Friday, November 7, 2008

How To Pick a Listing Price

I'm recycling portions of post from waaaay back in February 2008. Wow! Given the current economic upheaval, February seems like a lifetime ago. Sadly, this advice from back then is still useful today. Maybe even more so.


Sellers, believe me when I tell you that there is a long list of things that do NOT impact how much you can ask for your home for sale. Here's a short list:





  1. How much you paid for the home


  2. How much your remodeling or improvements cost


  3. How much you "need" to get out of the sale

  4. How much you want to get out of the sale


  5. How much your next house is going to cost


  6. How much your neighbor sold for last year, or even three months ago

  7. How much more expensive housing is in the town to which you're moving

  8. How much your friends and co-workers think you should sell for

  9. How much your second cousin once removed, who is a part time Realtor, thinks you can get

  10. I could go on, but you get the point


Things that impact today's market value of your home:


  1. How much a ready, willing and able buyer is willing to pay for it


Period. It's really that simple. Buyers are savvy these days, and act very conservatively when it's their quarter- or half-million dollars being spent. If they don't see your home as a good value at the asking price, they'll pass you by.


i-mus-think-ways-to-get-round-thisThe temptation for sellers is to think about all the items in list number 1, above, trying to justify a higher asking price.  Just like today's cat cartoon, sellers want to think of ways to get around market realities. Resist that temptation.


Instead, think about whether or not you really must sell.


If you can come up with at least one really good reason not to sell, then don't. Stay where you are. Make it work.


If you decide you must move (job change, job loss, divorce, illness, death in the family, the kids really can't fit another bunk bed in their shared bedroom), then there is no way to get around the essential truth that your home is probably worth less than you'd like to think it is.


In fact, the October Case Shiller report shows metro Phoenix prices down 2.9% in just the month of August.  That was before the really ugly financial news hit the airwaves.


As I said, buyers are savvy. They know real estate prices are still moving downward. They suspect (as most of us do) that prices in the near future will be lower than they are today. Buyers automatically factor in the value of time when figuring out what to offer on a home. Sellers rarely do.


Your asking price needs to factor in the value of time. You do this in two ways:




  1. factor in the amount of time it will take to get a offer on the home that turns into a contract, and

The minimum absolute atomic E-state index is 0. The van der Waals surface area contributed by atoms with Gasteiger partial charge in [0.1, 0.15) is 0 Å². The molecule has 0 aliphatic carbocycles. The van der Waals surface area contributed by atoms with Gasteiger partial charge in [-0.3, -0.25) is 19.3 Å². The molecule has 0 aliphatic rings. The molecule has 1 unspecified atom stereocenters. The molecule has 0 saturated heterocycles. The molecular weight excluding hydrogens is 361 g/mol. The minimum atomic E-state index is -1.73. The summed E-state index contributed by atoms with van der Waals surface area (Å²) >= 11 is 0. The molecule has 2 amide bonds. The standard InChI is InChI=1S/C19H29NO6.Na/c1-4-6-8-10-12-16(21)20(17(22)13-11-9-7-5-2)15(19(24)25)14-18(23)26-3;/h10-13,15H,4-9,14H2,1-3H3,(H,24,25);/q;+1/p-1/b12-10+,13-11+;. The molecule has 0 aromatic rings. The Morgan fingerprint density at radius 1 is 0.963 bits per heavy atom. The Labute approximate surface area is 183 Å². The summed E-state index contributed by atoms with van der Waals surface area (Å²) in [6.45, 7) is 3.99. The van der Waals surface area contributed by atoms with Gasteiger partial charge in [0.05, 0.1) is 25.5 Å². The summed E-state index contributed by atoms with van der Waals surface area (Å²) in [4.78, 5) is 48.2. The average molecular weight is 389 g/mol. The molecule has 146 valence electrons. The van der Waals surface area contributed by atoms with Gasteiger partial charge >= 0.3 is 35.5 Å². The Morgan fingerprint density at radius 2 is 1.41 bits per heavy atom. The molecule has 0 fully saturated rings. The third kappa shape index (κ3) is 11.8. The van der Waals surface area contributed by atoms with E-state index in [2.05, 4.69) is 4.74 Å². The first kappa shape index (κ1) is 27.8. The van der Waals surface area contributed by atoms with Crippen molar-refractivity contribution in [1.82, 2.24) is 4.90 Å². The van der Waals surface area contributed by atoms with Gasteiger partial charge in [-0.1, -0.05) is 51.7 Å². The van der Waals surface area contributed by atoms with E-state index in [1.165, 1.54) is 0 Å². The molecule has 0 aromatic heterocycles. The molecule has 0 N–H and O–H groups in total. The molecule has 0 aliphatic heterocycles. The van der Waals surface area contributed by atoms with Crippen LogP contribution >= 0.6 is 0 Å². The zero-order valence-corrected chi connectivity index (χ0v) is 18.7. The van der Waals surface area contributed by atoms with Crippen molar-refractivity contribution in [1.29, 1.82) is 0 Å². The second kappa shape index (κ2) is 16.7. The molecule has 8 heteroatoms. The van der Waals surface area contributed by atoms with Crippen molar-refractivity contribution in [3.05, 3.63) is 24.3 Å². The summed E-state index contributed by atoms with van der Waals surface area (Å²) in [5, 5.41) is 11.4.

2. factor in the expected decline in the value while the home is in escrow.


To point number 1: If your house is priced right, you'll get a contract in place in about 30 to 60 days. Many most sellers tend to resist this idea. Sellers often say to me, "Why so fast? Can't we wait to see if the right buyer comes along?"


Erm, no.


Prices are moving down over time. Sell this month? You're netting more money than if you sell next month. Or the month after. That's just simple Econ 101.


To point number 2: Most escrows close in about 30 days. While those days pass, the market prices are still moving downward.


Sum it all up: We've got 60 to 90 days on the table here. During that time, the market won't stand still, as Case Shiller's charts and graphs so eloquently report. If prices are dropping at about 2.9% per month, and we're going to be on the market and in escrow for 2 to 3 months, your listing price should take into account that future decline in market value. The buyers will. Sellers must.


Finally, please note: These numbers are general! Not every neighborhood is moving down at exactly 2.9% per month. Prices in some parts of Buckeye and Avondale were sliding 5% per month last spring, so I can only imagine the carnage going on out there now. Parts of North Scottsdale and Cave Creek are trending down at only about half of 1% per month. In general, condos price-slide faster than detached homes. In general, close-in areas slide slower than outlying areas, and on and on.


If you must sell, you should consult a Realtor who really knows the data trends in your neighborhood for an exact accounting of how much your home should/could be listed for! You can try my Sunday Stats series for an idea of sales over time in the North Phoenix area.


Image courtesy of I Can Has Cheezeburger